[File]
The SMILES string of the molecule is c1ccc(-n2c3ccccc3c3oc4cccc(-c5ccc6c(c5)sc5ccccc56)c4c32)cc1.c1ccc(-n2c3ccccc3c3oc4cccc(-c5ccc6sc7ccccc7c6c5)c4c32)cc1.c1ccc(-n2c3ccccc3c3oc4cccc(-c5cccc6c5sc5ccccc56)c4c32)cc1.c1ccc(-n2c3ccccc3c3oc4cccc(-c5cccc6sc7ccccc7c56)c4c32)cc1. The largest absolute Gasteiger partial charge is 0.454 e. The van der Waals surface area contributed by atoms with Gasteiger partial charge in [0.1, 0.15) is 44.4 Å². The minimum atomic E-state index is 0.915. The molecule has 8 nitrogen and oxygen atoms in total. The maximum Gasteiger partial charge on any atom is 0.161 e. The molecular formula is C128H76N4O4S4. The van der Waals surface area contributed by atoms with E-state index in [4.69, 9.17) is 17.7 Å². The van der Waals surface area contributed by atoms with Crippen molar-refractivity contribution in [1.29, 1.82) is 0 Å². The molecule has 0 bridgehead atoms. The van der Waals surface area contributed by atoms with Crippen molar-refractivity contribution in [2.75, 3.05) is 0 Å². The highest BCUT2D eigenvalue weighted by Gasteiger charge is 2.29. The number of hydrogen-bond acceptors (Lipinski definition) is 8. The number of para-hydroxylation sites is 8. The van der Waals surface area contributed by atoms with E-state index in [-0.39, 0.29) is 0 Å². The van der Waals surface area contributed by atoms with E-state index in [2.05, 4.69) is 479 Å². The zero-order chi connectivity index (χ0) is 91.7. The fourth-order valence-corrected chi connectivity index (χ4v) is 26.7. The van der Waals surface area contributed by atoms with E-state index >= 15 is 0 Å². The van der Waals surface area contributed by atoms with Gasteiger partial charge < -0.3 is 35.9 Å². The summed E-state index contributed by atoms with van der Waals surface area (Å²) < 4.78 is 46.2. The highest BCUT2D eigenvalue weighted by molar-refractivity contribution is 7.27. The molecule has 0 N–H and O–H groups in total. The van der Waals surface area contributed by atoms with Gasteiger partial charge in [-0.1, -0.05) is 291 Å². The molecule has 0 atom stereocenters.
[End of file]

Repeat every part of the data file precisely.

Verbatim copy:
The SMILES string of the molecule is c1ccc(-n2c3ccccc3c3oc4cccc(-c5ccc6c(c5)sc5ccccc56)c4c32)cc1.c1ccc(-n2c3ccccc3c3oc4cccc(-c5ccc6sc7ccccc7c6c5)c4c32)cc1.c1ccc(-n2c3ccccc3c3oc4cccc(-c5cccc6c5sc5ccccc56)c4c32)cc1.c1ccc(-n2c3ccccc3c3oc4cccc(-c5cccc6sc7ccccc7c56)c4c32)cc1. The largest absolute Gasteiger partial charge is 0.454 e. The van der Waals surface area contributed by atoms with Gasteiger partial charge in [0.1, 0.15) is 44.4 Å². The minimum atomic E-state index is 0.915. The molecule has 8 nitrogen and oxygen atoms in total. The maximum Gasteiger partial charge on any atom is 0.161 e. The molecular formula is C128H76N4O4S4. The van der Waals surface area contributed by atoms with E-state index in [4.69, 9.17) is 17.7 Å². The van der Waals surface area contributed by atoms with Crippen molar-refractivity contribution in [1.29, 1.82) is 0 Å². The molecule has 0 bridgehead atoms. The van der Waals surface area contributed by atoms with Crippen molar-refractivity contribution in [2.75, 3.05) is 0 Å². The highest BCUT2D eigenvalue weighted by Gasteiger charge is 2.29. The number of hydrogen-bond acceptors (Lipinski definition) is 8. The number of para-hydroxylation sites is 8. The van der Waals surface area contributed by atoms with E-state index in [-0.39, 0.29) is 0 Å². The van der Waals surface area contributed by atoms with E-state index in [2.05, 4.69) is 479 Å². The zero-order chi connectivity index (χ0) is 91.7. The fourth-order valence-corrected chi connectivity index (χ4v) is 26.7. The van der Waals surface area contributed by atoms with E-state index >= 15 is 0 Å². The van der Waals surface area contributed by atoms with Gasteiger partial charge < -0.3 is 35.9 Å². The summed E-state index contributed by atoms with van der Waals surface area (Å²) < 4.78 is 46.2. The highest BCUT2D eigenvalue weighted by molar-refractivity contribution is 7.27. The molecule has 0 N–H and O–H groups in total. The van der Waals surface area contributed by atoms with Gasteiger partial charge in [-0.1, -0.05) is 291 Å². The molecule has 0 atom stereocenters.